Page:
Hard News by Russell Brown

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Hard News: Getting Across

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  • Paul Litterick,

    So he's all for the project, but believes you need to get the functional design right.

    Yes, but the functional design is everything. Simpson thinks you can start with a vision, get lots of people to believe in it and then everything will be alright; you really have to see his wacky and ugly PowerPoint show to appreciate his folly. But plans that work start with lots of planning and designing, things that have not happened. I am sure Jasmax spent a very productive lunchbreak on this one, but the fact is they are not bridge builders.

    Auckland • Since Nov 2006 • 1000 posts Report Reply

  • Gareth Ward,

    Well yes , I suspect that Mainzeal and the Heavy Engineering Research Association now involved will have some say in the technical details to be released, and that before this goes anywhere near a "green light" it will be properly scoped.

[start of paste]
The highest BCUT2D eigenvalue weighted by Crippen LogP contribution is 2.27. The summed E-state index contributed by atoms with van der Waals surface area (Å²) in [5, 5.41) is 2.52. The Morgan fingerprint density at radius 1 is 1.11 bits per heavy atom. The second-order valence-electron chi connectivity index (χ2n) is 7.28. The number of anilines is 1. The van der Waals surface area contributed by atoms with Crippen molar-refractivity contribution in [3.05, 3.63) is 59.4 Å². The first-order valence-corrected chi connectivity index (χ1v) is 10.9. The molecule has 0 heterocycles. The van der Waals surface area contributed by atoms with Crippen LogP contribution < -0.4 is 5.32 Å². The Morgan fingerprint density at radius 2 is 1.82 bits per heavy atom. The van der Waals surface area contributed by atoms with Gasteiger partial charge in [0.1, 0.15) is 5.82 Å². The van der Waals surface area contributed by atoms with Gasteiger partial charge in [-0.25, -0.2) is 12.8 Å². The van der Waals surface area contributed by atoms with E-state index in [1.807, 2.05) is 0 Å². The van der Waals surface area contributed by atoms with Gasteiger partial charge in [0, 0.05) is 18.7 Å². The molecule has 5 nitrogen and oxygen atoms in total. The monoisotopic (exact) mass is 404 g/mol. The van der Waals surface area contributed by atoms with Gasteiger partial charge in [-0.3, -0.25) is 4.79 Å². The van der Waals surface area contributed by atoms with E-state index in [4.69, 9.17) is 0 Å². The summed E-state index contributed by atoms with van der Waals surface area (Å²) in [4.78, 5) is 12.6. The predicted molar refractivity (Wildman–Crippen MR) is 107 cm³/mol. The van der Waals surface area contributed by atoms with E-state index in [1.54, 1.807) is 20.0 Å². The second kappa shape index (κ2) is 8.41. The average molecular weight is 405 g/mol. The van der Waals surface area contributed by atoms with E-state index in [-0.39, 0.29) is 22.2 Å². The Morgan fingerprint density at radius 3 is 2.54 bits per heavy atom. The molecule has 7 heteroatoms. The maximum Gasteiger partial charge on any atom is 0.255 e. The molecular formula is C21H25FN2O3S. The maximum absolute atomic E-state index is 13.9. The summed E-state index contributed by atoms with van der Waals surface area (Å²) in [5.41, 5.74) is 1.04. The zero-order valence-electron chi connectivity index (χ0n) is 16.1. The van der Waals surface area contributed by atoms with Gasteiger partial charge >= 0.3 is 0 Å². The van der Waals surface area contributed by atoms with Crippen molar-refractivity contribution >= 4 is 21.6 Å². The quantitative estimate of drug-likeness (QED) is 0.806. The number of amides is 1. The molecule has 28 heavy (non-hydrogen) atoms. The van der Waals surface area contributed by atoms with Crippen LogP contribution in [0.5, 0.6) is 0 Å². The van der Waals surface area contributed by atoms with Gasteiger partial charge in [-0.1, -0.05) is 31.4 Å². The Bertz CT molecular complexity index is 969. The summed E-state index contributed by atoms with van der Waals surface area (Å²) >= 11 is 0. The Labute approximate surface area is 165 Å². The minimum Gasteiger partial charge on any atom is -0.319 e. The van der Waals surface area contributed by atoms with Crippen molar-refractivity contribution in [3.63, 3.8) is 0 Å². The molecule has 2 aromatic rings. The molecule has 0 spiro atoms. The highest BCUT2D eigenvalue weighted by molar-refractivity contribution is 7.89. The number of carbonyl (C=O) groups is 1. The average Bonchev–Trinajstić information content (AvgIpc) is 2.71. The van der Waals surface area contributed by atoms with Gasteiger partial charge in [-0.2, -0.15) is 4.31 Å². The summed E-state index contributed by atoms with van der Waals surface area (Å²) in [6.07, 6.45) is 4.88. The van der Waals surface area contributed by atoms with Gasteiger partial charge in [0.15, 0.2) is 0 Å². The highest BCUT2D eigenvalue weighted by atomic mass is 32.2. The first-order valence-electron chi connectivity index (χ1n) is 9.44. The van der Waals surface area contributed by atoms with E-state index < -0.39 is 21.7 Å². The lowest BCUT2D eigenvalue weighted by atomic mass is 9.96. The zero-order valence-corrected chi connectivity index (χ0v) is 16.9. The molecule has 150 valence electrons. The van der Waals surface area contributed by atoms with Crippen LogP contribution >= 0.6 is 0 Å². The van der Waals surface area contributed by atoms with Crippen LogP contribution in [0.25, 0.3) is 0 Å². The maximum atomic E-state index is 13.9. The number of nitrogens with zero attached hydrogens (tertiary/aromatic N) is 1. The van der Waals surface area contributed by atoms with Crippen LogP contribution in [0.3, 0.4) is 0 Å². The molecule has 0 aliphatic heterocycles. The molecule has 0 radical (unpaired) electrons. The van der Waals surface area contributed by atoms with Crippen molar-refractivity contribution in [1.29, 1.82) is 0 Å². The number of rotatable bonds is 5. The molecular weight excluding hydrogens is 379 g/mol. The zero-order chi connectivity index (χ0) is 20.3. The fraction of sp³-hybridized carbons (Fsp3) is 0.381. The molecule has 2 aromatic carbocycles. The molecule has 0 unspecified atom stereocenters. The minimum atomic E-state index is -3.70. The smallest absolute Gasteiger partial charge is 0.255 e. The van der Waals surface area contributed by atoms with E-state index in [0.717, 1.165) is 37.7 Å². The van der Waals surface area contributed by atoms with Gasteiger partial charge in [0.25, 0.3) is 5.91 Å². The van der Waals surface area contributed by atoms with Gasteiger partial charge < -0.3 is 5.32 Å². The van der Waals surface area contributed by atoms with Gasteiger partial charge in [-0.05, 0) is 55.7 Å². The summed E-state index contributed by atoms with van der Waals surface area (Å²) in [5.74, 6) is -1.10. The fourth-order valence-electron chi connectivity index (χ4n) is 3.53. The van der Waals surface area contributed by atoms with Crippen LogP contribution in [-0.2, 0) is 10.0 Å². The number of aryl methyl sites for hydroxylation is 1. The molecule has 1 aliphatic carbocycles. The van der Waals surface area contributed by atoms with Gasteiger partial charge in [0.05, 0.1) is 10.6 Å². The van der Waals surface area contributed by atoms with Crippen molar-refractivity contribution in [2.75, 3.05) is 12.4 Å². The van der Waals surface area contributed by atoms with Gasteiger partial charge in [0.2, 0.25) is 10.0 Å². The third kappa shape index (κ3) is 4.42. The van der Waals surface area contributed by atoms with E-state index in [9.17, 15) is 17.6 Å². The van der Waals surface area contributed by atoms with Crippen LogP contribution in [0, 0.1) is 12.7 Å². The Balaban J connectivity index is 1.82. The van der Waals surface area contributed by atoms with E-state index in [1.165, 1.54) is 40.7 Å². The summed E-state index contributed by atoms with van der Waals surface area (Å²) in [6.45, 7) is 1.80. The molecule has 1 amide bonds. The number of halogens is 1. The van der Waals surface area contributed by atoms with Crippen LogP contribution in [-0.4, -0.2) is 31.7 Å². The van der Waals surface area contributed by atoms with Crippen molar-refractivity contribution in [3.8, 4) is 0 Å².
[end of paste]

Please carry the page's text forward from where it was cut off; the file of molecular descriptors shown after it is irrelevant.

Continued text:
I'm just very wary of "here we go again Auckland" - someone puts up an IDEA for something interesting and before it's even analysed we get "oh this won't work, no no can't do that". Hey if it all just doesn't work then so be it, but for ONCE can this city please give an idea a chance. Especially one that has enough backers to take it out of the "insane dreaming" basket and at least drop it in the "hey, maybe we could do that" one.

    Auckland, NZ • Since Mar 2007 • 1727 posts Report Reply

  • Matthew Poole,

    Was I the only one who read the post and articles and instantly thought "We can forget the multi-modal crossing, for reasons of 'cost constraints', for as long as Joyce has his fingers on the purse strings"?

    As far as the bridge height goes, my hazy recollection of the datum clearance below the current Harbour Bridge is that it's 37 metres. I'm sure somebody knows for certain, but I can't figure it out from what's available on Google. And given that it's 14 years since I last studied a maritime chart for the area I wouldn't trust my memory. So a replacement structure would need to allow similar levels of clearance, which I don't see would necessitate significantly lesser gradients in order to be useful for non-automotive transport. The bigger issue is shielding non-motorised traffic from the winds.

    Auckland • Since Mar 2007 • 4097 posts Report Reply

  • Sacha,

    Simpson thinks you can start with a vision, get lots of people to believe in it and then everything will be alright.
    ...
    I am sure Jasmax spent a very productive lunchbreak on this one, but the fact is they are not bridge builders.